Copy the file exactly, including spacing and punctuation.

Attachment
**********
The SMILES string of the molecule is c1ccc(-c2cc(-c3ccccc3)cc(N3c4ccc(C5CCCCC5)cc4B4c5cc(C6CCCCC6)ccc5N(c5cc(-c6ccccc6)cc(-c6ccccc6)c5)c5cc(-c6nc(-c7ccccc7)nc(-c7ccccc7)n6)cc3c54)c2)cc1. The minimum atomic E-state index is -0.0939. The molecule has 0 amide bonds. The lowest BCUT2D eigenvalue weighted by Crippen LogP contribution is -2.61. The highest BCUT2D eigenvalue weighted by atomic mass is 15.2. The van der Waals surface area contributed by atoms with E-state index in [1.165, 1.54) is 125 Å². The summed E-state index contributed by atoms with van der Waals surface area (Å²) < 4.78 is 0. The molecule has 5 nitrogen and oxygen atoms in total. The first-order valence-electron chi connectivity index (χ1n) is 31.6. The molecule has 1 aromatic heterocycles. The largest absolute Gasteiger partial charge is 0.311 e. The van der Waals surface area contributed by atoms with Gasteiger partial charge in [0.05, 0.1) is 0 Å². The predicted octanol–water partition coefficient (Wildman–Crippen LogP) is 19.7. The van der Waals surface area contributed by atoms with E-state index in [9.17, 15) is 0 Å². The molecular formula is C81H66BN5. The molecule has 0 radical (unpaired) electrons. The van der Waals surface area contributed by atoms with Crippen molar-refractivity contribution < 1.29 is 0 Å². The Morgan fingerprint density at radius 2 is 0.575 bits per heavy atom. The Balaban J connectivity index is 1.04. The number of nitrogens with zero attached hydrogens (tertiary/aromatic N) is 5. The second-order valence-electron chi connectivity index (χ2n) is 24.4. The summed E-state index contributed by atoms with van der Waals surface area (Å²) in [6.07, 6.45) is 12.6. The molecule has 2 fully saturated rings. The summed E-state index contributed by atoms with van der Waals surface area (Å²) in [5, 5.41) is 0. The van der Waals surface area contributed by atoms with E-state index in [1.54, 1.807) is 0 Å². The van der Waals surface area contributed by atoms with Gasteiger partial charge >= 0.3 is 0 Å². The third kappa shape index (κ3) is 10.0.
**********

The SMILES string of the molecule is c1ccc(-c2cc(-c3ccccc3)cc(N3c4ccc(C5CCCCC5)cc4B4c5cc(C6CCCCC6)ccc5N(c5cc(-c6ccccc6)cc(-c6ccccc6)c5)c5cc(-c6nc(-c7ccccc7)nc(-c7ccccc7)n6)cc3c54)c2)cc1. The minimum atomic E-state index is -0.0939. The molecule has 0 amide bonds. The lowest BCUT2D eigenvalue weighted by Crippen LogP contribution is -2.61. The highest BCUT2D eigenvalue weighted by atomic mass is 15.2. The van der Waals surface area contributed by atoms with E-state index in [1.165, 1.54) is 125 Å². The summed E-state index contributed by atoms with van der Waals surface area (Å²) < 4.78 is 0. The molecule has 5 nitrogen and oxygen atoms in total. The first-order valence-electron chi connectivity index (χ1n) is 31.6. The molecule has 1 aromatic heterocycles. The largest absolute Gasteiger partial charge is 0.311 e. The van der Waals surface area contributed by atoms with Gasteiger partial charge in [0.05, 0.1) is 0 Å². The predicted octanol–water partition coefficient (Wildman–Crippen LogP) is 19.7. The van der Waals surface area contributed by atoms with E-state index in [9.17, 15) is 0 Å². The molecular formula is C81H66BN5. The molecule has 0 radical (unpaired) electrons. The van der Waals surface area contributed by atoms with Crippen molar-refractivity contribution < 1.29 is 0 Å². The Morgan fingerprint density at radius 2 is 0.575 bits per heavy atom. The Balaban J connectivity index is 1.04. The number of nitrogens with zero attached hydrogens (tertiary/aromatic N) is 5. The second-order valence-electron chi connectivity index (χ2n) is 24.4. The summed E-state index contributed by atoms with van der Waals surface area (Å²) in [6.07, 6.45) is 12.6. The molecule has 2 fully saturated rings. The summed E-state index contributed by atoms with van der Waals surface area (Å²) in [5, 5.41) is 0. The van der Waals surface area contributed by atoms with E-state index in [1.54, 1.807) is 0 Å². The van der Waals surface area contributed by atoms with Gasteiger partial charge >= 0.3 is 0 Å². The third kappa shape index (κ3) is 10.0.